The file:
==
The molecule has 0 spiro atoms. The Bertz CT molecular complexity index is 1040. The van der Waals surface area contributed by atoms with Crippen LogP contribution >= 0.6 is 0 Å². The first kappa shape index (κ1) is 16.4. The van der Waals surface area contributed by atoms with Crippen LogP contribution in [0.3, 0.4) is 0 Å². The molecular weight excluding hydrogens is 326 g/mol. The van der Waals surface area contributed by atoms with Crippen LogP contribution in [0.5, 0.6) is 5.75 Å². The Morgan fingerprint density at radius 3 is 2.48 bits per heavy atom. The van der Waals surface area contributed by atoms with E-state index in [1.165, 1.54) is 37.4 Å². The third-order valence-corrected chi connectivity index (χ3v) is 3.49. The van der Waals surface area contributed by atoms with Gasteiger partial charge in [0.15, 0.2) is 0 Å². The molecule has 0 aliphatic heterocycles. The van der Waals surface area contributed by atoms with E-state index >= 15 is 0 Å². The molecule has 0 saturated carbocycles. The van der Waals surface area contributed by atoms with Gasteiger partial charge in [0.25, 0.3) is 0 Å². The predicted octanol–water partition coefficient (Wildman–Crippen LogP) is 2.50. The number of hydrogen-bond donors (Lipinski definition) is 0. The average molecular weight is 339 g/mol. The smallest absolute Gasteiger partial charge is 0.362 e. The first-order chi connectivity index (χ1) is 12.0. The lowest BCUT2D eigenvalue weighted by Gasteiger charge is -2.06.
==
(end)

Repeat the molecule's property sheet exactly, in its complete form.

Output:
The molecule has 0 spiro atoms. The Bertz CT molecular complexity index is 1040. The van der Waals surface area contributed by atoms with Crippen LogP contribution >= 0.6 is 0 Å². The first kappa shape index (κ1) is 16.4. The van der Waals surface area contributed by atoms with Crippen LogP contribution in [0.3, 0.4) is 0 Å². The molecular weight excluding hydrogens is 326 g/mol. The van der Waals surface area contributed by atoms with Crippen LogP contribution in [0.5, 0.6) is 5.75 Å². The Morgan fingerprint density at radius 3 is 2.48 bits per heavy atom. The van der Waals surface area contributed by atoms with E-state index in [1.165, 1.54) is 37.4 Å². The third-order valence-corrected chi connectivity index (χ3v) is 3.49. The van der Waals surface area contributed by atoms with Gasteiger partial charge in [0.15, 0.2) is 0 Å². The molecule has 0 aliphatic heterocycles. The van der Waals surface area contributed by atoms with E-state index >= 15 is 0 Å². The molecule has 0 saturated carbocycles. The van der Waals surface area contributed by atoms with Gasteiger partial charge in [0.25, 0.3) is 0 Å². The predicted octanol–water partition coefficient (Wildman–Crippen LogP) is 2.50. The number of hydrogen-bond donors (Lipinski definition) is 0. The average molecular weight is 339 g/mol. The smallest absolute Gasteiger partial charge is 0.362 e. The first-order chi connectivity index (χ1) is 12.0. The lowest BCUT2D eigenvalue weighted by Gasteiger charge is -2.06.